‘When she left, I followed her to her office and told her that in view of what had transpired in the committee, I did not think I would be able to carry on with my duties although I do not think that the home minister can be blamed for what had happened and there was no failure of responsibility on the part of the ministry. She then told me that I should not do anything in haste and that she would like to consider the matter the next day.’
Nanda was dropped as home minister. Being an honest man himself and keen on anti-corruption measures, he evidently made quite a few enemies in the Congress party and the government. Quite a few of them were worried how they would be able to fight any elections in the future if they were prevented from raising funds from various sources.
Some people evidently allowed mischief makers, even perhaps goonda elements to become part of the procession consisting mainly of sadhus. These elements forced their way into the precincts of Parliament House. The police naturally took action. Also, it appears, some of the mischievous elements even forced their way into the house of the Congress president. The whole matter appears to have been engineered. Nanda’s enemies won the day.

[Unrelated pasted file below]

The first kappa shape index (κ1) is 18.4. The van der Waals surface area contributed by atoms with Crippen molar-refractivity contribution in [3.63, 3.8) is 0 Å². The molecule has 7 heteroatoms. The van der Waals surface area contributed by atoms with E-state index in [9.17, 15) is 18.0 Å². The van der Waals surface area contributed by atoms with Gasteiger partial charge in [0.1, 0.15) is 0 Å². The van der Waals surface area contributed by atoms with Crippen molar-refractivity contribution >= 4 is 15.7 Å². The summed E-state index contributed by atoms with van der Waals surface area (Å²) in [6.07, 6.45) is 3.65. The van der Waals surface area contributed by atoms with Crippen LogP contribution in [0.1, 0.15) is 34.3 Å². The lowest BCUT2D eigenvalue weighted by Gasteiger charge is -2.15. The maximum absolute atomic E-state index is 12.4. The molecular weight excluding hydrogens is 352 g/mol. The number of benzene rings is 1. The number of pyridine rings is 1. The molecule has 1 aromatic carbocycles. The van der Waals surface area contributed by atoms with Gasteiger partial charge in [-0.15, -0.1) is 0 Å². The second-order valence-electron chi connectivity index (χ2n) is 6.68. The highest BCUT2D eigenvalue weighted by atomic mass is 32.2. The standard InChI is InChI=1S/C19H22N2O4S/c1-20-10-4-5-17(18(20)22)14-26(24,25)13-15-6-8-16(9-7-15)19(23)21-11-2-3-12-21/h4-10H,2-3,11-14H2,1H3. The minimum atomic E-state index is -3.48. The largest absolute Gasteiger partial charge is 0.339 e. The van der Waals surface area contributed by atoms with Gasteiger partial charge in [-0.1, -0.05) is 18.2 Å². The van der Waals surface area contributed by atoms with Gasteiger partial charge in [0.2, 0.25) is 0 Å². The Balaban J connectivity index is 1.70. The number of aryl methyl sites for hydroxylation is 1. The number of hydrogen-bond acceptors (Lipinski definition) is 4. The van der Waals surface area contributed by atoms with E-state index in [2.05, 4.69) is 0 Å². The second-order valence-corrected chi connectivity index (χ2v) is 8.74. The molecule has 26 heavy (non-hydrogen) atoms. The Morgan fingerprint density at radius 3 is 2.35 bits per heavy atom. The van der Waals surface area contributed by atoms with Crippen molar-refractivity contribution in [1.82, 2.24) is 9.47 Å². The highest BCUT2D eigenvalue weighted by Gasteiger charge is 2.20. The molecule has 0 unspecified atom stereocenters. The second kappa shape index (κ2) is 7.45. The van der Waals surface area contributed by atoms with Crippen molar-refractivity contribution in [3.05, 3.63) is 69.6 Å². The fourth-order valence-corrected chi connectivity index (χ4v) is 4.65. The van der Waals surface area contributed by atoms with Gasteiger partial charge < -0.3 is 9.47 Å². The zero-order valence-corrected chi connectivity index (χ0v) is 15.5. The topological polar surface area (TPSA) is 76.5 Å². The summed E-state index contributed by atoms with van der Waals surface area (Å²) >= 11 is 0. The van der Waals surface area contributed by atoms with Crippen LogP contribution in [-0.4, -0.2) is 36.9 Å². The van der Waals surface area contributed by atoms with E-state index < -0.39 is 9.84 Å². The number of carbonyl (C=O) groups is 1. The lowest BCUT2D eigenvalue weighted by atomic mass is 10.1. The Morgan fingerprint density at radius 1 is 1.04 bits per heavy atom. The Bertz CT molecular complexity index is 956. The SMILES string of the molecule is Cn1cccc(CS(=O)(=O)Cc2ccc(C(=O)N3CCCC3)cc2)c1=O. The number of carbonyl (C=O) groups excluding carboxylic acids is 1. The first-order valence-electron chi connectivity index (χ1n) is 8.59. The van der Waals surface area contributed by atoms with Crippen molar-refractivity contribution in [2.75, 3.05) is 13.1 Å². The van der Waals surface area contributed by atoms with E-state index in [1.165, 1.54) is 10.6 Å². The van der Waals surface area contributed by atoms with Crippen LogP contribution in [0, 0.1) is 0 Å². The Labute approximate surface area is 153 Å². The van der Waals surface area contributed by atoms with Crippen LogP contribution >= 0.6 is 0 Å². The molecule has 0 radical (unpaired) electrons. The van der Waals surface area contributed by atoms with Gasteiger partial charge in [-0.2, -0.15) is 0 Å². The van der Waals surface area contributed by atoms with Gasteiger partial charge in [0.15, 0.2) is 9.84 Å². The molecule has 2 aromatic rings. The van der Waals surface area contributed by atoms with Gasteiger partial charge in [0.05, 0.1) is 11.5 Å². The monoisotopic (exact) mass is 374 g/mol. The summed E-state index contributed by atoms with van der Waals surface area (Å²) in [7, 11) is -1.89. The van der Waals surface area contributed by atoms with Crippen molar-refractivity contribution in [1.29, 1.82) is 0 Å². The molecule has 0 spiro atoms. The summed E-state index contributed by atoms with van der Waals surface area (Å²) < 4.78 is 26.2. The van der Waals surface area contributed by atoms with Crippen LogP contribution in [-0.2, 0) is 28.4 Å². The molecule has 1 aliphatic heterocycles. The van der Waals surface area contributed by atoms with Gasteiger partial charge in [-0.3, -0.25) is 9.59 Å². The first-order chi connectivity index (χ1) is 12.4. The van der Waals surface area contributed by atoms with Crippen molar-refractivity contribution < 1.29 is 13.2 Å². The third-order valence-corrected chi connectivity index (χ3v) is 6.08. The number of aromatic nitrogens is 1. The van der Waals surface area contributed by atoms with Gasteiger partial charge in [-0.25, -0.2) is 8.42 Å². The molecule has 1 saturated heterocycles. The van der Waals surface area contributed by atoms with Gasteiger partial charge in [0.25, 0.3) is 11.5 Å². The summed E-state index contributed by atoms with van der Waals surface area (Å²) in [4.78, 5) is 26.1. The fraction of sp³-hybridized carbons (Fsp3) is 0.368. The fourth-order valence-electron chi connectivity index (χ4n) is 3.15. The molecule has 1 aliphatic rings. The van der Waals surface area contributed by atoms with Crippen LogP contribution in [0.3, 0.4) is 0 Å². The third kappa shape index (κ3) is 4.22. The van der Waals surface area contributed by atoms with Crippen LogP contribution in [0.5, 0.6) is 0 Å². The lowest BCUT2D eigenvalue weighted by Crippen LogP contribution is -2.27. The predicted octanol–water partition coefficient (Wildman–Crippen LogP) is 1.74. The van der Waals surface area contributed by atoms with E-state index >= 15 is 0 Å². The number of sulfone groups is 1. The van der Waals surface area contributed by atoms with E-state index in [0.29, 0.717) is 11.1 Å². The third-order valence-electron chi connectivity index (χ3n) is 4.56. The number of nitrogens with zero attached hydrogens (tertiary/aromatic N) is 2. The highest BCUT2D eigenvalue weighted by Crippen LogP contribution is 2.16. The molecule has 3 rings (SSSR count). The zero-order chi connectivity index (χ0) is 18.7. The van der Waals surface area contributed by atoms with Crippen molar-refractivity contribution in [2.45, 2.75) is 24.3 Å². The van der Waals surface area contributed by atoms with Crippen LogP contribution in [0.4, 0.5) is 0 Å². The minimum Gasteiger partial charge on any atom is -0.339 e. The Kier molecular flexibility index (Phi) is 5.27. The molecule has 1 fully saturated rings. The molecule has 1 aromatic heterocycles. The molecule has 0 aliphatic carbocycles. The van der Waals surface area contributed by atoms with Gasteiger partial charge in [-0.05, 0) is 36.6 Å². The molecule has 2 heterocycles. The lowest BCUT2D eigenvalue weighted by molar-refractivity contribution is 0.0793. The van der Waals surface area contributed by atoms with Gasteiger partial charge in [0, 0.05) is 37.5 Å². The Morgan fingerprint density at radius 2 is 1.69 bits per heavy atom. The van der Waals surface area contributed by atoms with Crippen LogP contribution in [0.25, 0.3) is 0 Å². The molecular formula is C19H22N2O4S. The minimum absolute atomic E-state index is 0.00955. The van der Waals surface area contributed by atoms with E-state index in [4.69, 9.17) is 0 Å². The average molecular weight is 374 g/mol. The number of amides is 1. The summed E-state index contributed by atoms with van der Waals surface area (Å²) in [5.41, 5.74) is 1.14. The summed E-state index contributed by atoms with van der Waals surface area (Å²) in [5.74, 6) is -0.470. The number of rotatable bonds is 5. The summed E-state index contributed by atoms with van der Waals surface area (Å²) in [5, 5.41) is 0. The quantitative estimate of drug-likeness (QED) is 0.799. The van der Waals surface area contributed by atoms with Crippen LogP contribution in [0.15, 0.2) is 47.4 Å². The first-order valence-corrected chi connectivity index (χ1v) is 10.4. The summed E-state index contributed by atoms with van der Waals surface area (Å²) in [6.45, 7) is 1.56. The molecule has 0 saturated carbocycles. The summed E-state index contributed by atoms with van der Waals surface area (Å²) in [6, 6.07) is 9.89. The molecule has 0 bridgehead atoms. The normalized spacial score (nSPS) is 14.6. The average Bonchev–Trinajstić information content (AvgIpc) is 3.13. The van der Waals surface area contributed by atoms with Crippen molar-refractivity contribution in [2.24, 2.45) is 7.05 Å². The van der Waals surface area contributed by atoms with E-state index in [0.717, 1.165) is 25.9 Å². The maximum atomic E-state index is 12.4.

It was in the guise of sadhus that some mischief-makers were able to bring about violence which ultimately created a problem for the home ministry which Nanda had to leave.
The question is sometimes asked why was he so enamored of sadhus?
Nanda believed that real sadhus could help put people on the right path. The corrupt, for instance, could be punished but what was required was that corruption should be prevented and that could only happen by reforming the wrongdoers. His own association with the godly gave him strength. He wrote in a letter to a friend ‘I believe in the efficacy of prayers as in instrument of personal transformation and a source of help to others in the same terms. To be near Anandmai (Anandamayee Ma), ever for a short while is a privilege of a high order. Divine grace gave me the opportunity of living and breathing for a period of eleven days in the blessed atmosphere around her at Dehradun. I have come back enriched and fortified.’ The letter is dated July 16, 1976, around ten years after he stepped out of the home ministry.
Extract from Gulzarilal Nanda: A Life in the Service of the People